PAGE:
Charles Jencks visited Australia recently “to report
on the state of contemporary architecture”, and to
visit some of ours. Paul Walker responds.

This is an article from the Architecture Australia archives and may use outdated formatting

Collage from the back cover of Jencks’s Architecture 2000 and Beyond.

Collage from the back cover of Jencks’s Architecture 2000 and Beyond.

Charles Jencks likes Storey Hall. It gets  plenty of praise in the chapter added to the  second edition of his polemical book The  Architecture of the Jumping Universe. It also  features on the back cover of his latest,  Architecture 2000 and Beyond: Success in  the Art of Predicting. There it is shown  collaged with Daniel Libeskind’s Victoria and  Albert folded spiral, over the caption: “A  fractal urban landscape of the future?”.

Given this attention, it was natural enough  that the President of the Victoria Chapter of  the RAIA, Ian McDougall, should give Jencks  a particularly warm and generous  introduction when he delivered a lecture – in  Storey Hall no less – in early February.

But perhaps the audience was not feeling  so generous. After all, Jencks’s profile as an international star critic and historian derives  mostly from his connection with the postmodernism of the late seventies and  early eighties. Even those of us who lived  through all that are now a little embarrassed  by the thought of so much colourful whimsy:

Jencks’s presence was perhaps just too  much of a reminder of the discomfort in  thinking of our own past enthusiasms.

Could he get over this as he spoke to us?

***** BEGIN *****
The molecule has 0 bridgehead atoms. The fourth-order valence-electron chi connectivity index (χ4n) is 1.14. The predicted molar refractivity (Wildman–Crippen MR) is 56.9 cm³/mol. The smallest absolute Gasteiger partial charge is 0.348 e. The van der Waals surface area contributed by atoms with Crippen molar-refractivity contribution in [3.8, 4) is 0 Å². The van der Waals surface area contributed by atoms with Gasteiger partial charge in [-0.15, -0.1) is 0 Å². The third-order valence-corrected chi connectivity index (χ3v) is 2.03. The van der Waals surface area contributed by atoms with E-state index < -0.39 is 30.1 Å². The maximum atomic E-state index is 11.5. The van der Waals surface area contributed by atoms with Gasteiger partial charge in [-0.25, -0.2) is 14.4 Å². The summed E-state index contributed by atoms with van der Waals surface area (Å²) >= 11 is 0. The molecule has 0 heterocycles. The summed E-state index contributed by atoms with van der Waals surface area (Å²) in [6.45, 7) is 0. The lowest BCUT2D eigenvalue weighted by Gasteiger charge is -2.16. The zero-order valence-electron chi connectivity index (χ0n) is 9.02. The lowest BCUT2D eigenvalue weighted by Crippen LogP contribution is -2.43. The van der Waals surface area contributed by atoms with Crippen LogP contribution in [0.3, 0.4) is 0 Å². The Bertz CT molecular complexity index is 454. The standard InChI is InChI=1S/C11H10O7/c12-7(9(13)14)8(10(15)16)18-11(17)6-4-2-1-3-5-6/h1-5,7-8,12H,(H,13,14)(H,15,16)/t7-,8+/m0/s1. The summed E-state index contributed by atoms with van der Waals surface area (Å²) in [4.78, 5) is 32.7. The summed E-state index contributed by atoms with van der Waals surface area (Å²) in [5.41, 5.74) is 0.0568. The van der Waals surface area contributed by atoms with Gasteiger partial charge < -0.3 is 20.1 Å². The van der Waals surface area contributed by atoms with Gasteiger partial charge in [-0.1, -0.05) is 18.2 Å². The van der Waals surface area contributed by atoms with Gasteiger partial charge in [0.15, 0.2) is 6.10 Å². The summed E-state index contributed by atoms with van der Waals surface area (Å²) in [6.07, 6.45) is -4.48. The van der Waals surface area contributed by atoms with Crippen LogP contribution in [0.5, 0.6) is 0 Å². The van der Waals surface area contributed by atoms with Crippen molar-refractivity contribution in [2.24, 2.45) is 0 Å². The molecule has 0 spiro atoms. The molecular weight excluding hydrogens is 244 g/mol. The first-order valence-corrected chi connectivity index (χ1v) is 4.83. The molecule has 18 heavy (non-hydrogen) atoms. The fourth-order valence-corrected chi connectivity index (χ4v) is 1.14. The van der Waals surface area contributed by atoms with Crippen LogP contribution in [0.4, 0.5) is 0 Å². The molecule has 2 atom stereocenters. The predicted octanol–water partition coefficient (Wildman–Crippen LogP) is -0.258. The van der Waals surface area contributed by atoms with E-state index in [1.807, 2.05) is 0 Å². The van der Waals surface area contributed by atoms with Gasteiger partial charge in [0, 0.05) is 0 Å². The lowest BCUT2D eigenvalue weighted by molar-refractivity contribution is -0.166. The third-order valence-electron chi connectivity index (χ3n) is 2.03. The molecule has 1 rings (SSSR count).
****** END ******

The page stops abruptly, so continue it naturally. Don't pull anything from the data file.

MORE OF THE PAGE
Has Jencks convincingly transformed  himself into a guru of folds and blobs, animate forms and hypersurfaces? Certainly  his interest in contemporary architecture  was apparent in the lecture – liberally  illustrated with the projects of Libeskind, Eisenman, Lynn and Gehry among the  internationals, and Lab Architects along with  ARM to represent the local scene. The slides  illustrated an argument that new paradigms  in architecture are emerging which coincide  with new modes of computer based design,  visualisation, and production. And these  appear to correspond with changes that  are occurring in science. But the position  Jencks argued – that architecture and the  arts have a role now of giving public  expression to the arcane findings of a range  of sciences from astrophysics, fractal  mathematics, chaos theory, and a smidgen  of biotechnology – is not quite so  convincing. Jencks insinuates that these  things add up to a single entity, which is  shaping our cultural trajectory. But this is a  false unity. As Jean-Francois Lyotard argued  in his 1984 book The Postmodern  Condition, science is now itself a  fragmented enterprise, marked by a plurality  of local and specific “language games”  rather than any singular “grand narrative”.In his introduction to the lecture, Ian  McDougall suggested that the issues of  emergent complexity that now interest  Jencks have replaced the plurality that was  a key concern in his earlier work on  postmodernism. However, the complexities  that Jencks illustrated in his talk were  mostly complexities of form, whereas the  luralism that he used to address was not  only a matter of what things looked like, but  also of whose taste cultures they  accommodated, of whose interests were  served. Is there a social complexity, say, in  the new architecture, corresponding to the  complexities in its apparent formal and  material attributes?